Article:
Protamine use in carotid endarterectomy has been shown to be associated with fewer perioperative bleeding complications without higher rates of thromboembolic events. However, the effect of protamine use on complications following transfemoral carotid artery stenting is unclear and concerns remain regarding thromboembolic events.
A retrospective review was performed for patients undergoing transfemoral carotid artery stenting in the Vascular Quality Initiative from March 2005 to December 2018. We assessed in-hospital outcomes using propensity-score-matched cohorts of patients who did and did not receive protamine. The primary outcome was in-hospital stroke or death. Secondary outcomes included bleeding complications, stroke, death, transient ischemic attack, myocardial infarction, and congestive heart failure exacerbation. Bleeding complications were categorized as bleeding resulting in intervention or in blood transfusions.
Of the 17,429 patients undergoing transfemoral carotid artery stenting, 2,697 (15%) patients received protamine. We created 2,300 propensity-matched pairs of patients who did and did not receive protamine. There were no statistically significant differences in stroke or death between the two cohorts (protamine 2.5% vs no protamine 2.9%, RR 0.85 [95%CI 0.60-1.21]; P = .37). Protamine use was not associated with statistically significant differences in perioperative bleeding complications resulting in interventional treatment (0.9% vs 0.5%, RR 2.10 [95%CI 0.99-4.46]; P = .05) or blood transfusion (1.2% vs 1.2%, RR 0.92 [95%CI 0.53-1.61]; P = .78). There were also no statistically significant differences for the individual outcomes of stroke (1.8% vs 2.3%, RR 0.78 [95%CI 0.52-1.16]; P = .22), death (0.9% vs 0.8%, RR 1.17 [95%CI 0.62-2.19]; P = .63), transient ischemic attack (1.4% vs 1.3%, RR 1.10 [95%CI 0.67-1.82]; P = .70), myocardial infarction (0.5% vs 0.4%, RR 1.20 [95%CI 0.52-2.78]; P = .67), or heart failure exacerbation (1.0% vs 0.9%, RR 1.05 [95%CI 0.58-1.90]; P = 0.88). Protamine use in patients presenting with symptomatic carotid stenosis was associated with lower risk of stroke or death (3.0% vs 4.3%; RR 0.69 [95%CI 0.47-0.998]; P = .048), whereas there were no statistically significant differences in stroke or death with protamine use in asymptomatic patients (1.6% vs 1.0%; RR 1.63 [95%CI 0.67-3.92]; P = .28).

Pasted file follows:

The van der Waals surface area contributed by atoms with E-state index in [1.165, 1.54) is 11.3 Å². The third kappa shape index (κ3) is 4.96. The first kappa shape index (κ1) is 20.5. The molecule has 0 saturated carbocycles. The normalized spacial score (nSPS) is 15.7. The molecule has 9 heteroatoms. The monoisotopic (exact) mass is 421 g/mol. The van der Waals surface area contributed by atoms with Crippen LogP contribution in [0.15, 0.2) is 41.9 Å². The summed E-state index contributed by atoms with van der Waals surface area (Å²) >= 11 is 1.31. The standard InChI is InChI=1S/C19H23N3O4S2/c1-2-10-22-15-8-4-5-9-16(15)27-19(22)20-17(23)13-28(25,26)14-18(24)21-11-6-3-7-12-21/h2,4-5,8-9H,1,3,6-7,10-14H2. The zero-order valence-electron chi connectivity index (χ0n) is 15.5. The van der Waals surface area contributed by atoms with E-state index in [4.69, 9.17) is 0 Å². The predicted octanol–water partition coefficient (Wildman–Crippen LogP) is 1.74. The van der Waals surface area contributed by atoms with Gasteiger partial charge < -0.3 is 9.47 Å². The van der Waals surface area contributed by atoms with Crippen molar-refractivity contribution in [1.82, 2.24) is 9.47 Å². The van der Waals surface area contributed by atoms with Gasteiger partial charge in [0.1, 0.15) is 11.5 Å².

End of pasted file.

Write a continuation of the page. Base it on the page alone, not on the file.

Heparin-reversal with protamine following transfemoral carotid artery stenting is not associated with an increased risk of thromboembolic events and its use in symptomatic carotid disease is associated with a lower risk of stroke or death.

Copyright © 2020. Published by Elsevier Inc.

References

PubMed